But a new study led by a Montana State University researcher shows that changes in the types of vegetation covering an area play a major role in determining how often that area is burned by fires and could even counteract the effects of changes in temperature and moisture.
In the study, MSU earth sciences post-doctoral researcher Philip Higuera and his colleagues show that the risk of wildfires can be either reduced or increased by changes in the distribution and abundance of plants. The study will be published in the May issue of the journal Ecological Monographs.
"Climate affects vegetation, vegetation affects fire and both fire and vegetation respond to climate change," Higuera said. "Our work emphasizes the need to consider the multiple drivers of fire regimes when we anticipate how they will respond to climate change."
Higuera and his colleagues studied fire history in northern Alaska by analyzing sediments at the bottom of lakes, some dating as far back as 15,000 years. In the samples from the lakes, the scientists measured the abundance of different preserved plant parts, such as pollen, to determine what types of vegetation dominated the region in the past. Like rings in a tree, different sediment layers represent different times in the past.
The scientists then looked at charcoal deposits in the sediments to determine how often wildfires had burned over those soils. They compared that to the kinds of vegetation that were dominant at the time and finally looked at what is known about historical climate changes in northern Alaska.
The scientists discovered that, in many cases, changes in climate were less important than changes in vegetation when it came to affecting the frequency of wildfires.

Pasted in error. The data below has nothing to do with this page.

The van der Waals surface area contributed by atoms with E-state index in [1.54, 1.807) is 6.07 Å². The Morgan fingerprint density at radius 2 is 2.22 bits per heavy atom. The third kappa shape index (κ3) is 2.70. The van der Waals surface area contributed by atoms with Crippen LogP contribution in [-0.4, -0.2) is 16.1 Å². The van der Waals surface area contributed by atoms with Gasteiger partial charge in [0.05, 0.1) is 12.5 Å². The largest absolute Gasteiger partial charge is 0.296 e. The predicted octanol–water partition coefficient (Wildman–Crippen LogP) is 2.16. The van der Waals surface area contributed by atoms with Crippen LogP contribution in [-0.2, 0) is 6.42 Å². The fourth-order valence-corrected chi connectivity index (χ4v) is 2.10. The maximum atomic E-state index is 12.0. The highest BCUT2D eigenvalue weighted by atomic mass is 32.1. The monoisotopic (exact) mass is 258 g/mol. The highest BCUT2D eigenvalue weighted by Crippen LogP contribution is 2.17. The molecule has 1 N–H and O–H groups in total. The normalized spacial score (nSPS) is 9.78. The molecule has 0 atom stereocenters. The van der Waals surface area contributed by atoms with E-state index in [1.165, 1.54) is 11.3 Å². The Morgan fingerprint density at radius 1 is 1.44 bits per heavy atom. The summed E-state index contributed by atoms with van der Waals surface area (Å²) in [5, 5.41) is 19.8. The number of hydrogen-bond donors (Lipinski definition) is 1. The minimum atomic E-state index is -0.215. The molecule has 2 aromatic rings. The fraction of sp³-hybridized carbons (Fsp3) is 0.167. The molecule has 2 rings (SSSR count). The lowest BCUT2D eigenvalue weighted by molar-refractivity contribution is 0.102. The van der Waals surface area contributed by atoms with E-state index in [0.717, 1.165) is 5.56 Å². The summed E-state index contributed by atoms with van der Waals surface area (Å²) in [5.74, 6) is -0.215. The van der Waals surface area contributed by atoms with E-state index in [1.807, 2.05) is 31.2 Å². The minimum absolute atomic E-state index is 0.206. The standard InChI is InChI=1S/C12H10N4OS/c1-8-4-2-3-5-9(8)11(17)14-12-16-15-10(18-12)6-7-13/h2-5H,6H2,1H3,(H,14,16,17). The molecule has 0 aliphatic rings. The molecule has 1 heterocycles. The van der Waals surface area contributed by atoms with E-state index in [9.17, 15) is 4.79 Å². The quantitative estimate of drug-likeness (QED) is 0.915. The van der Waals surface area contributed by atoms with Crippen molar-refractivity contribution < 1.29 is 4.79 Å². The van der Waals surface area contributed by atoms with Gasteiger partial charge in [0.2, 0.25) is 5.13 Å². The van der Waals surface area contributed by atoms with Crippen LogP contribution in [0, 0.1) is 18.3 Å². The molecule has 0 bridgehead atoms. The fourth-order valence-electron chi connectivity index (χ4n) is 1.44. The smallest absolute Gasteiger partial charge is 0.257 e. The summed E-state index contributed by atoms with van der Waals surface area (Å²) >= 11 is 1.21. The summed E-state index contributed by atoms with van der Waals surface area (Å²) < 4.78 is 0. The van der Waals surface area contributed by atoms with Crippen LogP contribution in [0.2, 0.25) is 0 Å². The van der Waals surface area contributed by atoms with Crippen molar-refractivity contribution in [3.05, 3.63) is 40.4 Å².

For example, 10,500 years ago, the climate in northern Alaska went from cool and dry to warm and dry. The scientists found that the vegetation changed along with the climate, from flammable shrubs to more fire-resistant deciduous trees. As a result, there was a sharp decline in the frequency of fires.
Contrast that to about 5,000 years ago, when the area became cooler and wetter again. Considered alone, that would seem to decrease the risk of wildfire, yet the scientists found evidence of more frequent fires, a pattern they attributed to the development of high flammability spruce forests in the region.
"Climate is only one control on fire regimes," Higuera said. "If you only considered climate when predicting fire under climate-change scenarios, you would have a good chance of being wrong. You wouldn't be wrong if vegetation didn't change, but the greater the probability that vegetation will change, the more important it becomes when predicting future fire regimes."
Higuera hopes his findings will help predict modern changes in large-scale wildfire patterns as the world's climate changes. While his work mostly deals with boreal forests, it still shows scientists that the effects of vegetation on wildfire is an important area for future study, he said.
"With global climate change, we're going into a period where things aren't going to be the same as what we know," he said. "By looking into the past, we see a larger set of possibilities that will help us prepare for the future."
Higuera's research stems from a work funded by a four-year, $742,000 grant from the National Science Foundation, which was awarded to the University of Washington in 2001.
Higuera's co-authors on the study include Linda Brubaker and Patricia Anderson from the University of Washington, Thomas Brown from Lawrence Livermore National Laboratory and Feng Sheng Hu from the University of Illinois.
"Warming climate may cause Arctic tundra to burn," March 5, 2008 -- http://www.montana.edu/cpa/news/nwview.php?article=5671
Contact: Philip Higuera at 406-599-8908 or at email@example.com